Just steps beyond the lobby of the News Corp. Building in Midtown Manhattan on the set that used to house Fox And Friends, Nick Wright, Cris Carter, and Jenna Wolfe sat around a modern-looking glass table on a picturesque Tuesday morning during the 166th airing of their Fox Sports 1 morning show First Things First.

As on any morning sports show, they discussed the hot topics of the day, which of course included some takes. In calling out Russell Westbrook and the Oklahoma City Thunder for their poor performance the night before in the NBA Playoff, Wright asked, “how are we going to remember Russ? As a better Stephon Marbury?” There was also multiple segments on the NFL Draft, the Houston Rockets and Dez Bryant’s future.

After the show, the trio spoke to Awful Announcing about the show’s first nine months on the air, where the show fits on television’s crowded morning show market, how ratings factor in to how the show is put together and Get Up!, ESPN’s new morning show based a few miles away.

In explaining his description of First Things First, which airs weekdays from 6:30 to 9:30 eastern, Wright started by rhetorically asking what the audience is for this show.

“You have to already be bought into being a pretty serious sports fan, to be opting for us in the mornings,” Wright told Awful Announcing. “And so then for those people, try to deliver from one of our perspectives, something that resonates with them.” 

To get that understanding, or something to talk about with their friends while watching people who seem to have a good time together, Wright said, “we’re kind of their first shot at that in the morning.”

Along with Wright, a seemingly rising star in the sports TV landscape, Carter has a wealth of experience in the NFL and on various ESPN platforms, while Wolfe spent eight years at NBC’s Today show and has sports broadcasting experience as well.

Wolfe told Awful Announcing that while the trio has very distinct lanes, “we’re able to veer in and out of traffic seamlessly without stepping on anyone” on the show.

Like every program, First Things First is trying to strike a balance and a blend between news, information, fun, hot takes, analytics, and stats. But TV shows are ultimately created to draw people in, to drive ratings, and bring revenue to the network. But less than a year in, the hosts don’t appear to be concerned as of yet.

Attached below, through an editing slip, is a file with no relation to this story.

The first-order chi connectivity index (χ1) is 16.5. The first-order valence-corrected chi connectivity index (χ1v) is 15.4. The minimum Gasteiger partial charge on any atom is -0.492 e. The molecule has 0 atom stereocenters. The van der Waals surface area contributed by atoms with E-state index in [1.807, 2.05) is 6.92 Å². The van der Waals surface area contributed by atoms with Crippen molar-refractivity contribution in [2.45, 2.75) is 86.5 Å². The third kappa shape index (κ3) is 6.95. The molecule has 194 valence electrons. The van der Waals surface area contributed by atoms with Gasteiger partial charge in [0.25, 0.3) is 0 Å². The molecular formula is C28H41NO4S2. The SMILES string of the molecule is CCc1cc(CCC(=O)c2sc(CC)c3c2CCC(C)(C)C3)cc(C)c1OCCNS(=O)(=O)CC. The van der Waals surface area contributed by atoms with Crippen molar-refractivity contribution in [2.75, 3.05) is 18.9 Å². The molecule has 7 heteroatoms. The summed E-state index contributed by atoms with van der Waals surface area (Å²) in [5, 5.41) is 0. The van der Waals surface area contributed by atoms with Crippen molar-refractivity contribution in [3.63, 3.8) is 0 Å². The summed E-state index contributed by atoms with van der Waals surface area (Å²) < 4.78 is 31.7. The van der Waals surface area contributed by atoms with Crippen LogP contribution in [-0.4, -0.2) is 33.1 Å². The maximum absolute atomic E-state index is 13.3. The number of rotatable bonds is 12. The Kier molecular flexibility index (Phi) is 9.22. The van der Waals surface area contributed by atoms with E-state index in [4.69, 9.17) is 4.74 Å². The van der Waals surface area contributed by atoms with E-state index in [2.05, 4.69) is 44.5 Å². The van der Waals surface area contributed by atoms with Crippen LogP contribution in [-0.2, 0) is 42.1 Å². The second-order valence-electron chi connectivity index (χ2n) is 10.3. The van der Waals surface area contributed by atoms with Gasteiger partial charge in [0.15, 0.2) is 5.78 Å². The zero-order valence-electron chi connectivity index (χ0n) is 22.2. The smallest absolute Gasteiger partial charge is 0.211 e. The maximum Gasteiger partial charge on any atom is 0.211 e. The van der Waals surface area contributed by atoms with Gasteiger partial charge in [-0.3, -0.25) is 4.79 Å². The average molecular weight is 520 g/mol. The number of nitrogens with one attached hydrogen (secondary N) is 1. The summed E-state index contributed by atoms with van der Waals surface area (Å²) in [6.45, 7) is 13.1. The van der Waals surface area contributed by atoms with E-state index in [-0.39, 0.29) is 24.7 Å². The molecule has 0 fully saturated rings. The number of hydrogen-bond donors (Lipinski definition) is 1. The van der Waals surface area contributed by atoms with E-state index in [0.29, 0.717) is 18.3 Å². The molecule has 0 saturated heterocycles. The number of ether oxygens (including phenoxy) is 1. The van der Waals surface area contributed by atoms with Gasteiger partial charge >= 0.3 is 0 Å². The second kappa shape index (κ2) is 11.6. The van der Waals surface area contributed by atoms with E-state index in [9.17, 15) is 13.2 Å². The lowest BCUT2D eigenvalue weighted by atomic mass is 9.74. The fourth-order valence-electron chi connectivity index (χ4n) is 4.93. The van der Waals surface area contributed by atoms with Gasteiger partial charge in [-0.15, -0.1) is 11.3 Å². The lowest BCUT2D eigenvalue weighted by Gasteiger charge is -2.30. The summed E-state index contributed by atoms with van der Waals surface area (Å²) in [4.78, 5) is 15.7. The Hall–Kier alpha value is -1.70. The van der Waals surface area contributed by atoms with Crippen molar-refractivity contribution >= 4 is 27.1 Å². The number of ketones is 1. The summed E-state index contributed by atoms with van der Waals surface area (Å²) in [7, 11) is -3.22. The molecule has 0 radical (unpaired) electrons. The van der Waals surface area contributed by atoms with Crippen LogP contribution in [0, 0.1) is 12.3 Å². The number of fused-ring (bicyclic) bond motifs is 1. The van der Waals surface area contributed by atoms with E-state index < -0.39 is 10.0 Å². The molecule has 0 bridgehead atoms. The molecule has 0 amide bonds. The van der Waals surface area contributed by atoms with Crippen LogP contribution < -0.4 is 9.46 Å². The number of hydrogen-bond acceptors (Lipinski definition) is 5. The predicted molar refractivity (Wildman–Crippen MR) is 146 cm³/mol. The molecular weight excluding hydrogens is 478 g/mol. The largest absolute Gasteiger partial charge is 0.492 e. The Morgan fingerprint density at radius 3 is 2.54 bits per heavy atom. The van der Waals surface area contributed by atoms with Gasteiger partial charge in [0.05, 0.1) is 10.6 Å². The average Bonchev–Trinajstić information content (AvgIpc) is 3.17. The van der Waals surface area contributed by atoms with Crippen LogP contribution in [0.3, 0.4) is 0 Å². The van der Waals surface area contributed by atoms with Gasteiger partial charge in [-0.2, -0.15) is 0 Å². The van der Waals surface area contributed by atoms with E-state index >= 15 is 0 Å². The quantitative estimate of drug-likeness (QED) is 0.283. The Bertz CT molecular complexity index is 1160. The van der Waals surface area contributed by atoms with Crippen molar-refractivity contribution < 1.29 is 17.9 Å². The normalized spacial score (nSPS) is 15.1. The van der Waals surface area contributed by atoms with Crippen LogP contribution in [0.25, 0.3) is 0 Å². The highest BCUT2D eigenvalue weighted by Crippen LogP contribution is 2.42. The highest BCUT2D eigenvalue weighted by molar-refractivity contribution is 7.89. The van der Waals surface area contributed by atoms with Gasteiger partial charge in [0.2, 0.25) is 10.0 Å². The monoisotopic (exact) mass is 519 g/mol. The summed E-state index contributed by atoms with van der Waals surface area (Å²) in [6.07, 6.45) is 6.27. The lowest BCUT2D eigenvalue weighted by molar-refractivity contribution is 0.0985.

“I feel we do zero segments for ratings,” Carter told Awful Announcing. “I don’t feel like we take a topic because of ratings. I feel it’s pretty cut and dry. We’re going to talk about the most popular things that people want to hear. I have never been approached about anything that drives ratings.”

In his eloquently analytical way, Wright laid out how topics and subject matter are chosen for First Things First.

“If people come by, they’re stopping by for anywhere from 12 to 22 minutes, and they are expecting you— again, if you’ve opted in— to be talking about the big stories that day,” Wright said. 

Wright said that four or five major things are being discussed a day because of the amount of time most viewers are tuning in for, almost like what a drivetime morning news radio show would do. On 1010 AM in New York City, WINS famously cycles through all the major news topics every 22 minutes.

“We’re not doing it to get ratings, we’re doing it because that’s what most of the country is interested in,” Wolfe said. “And we’re not going to give you a blanket of sports coverage just for the sake of saying we covered Game 3 of the Flyers series last night just to say that we did it.”

Wright put it in a way of how a viewer who just tuned in at any given time would react.

“I wanna know what the hell’s happening with the Thunder,” Wright, said. “It’s your guys’ problem you talked about this 45 minutes ago. I wasn’t here.’”

Wright said he has a decent idea about where First Things First is at in terms of ratings and what Fox’s internal goals are for the show, but the networks haven’t talked to the hosts about it just yet.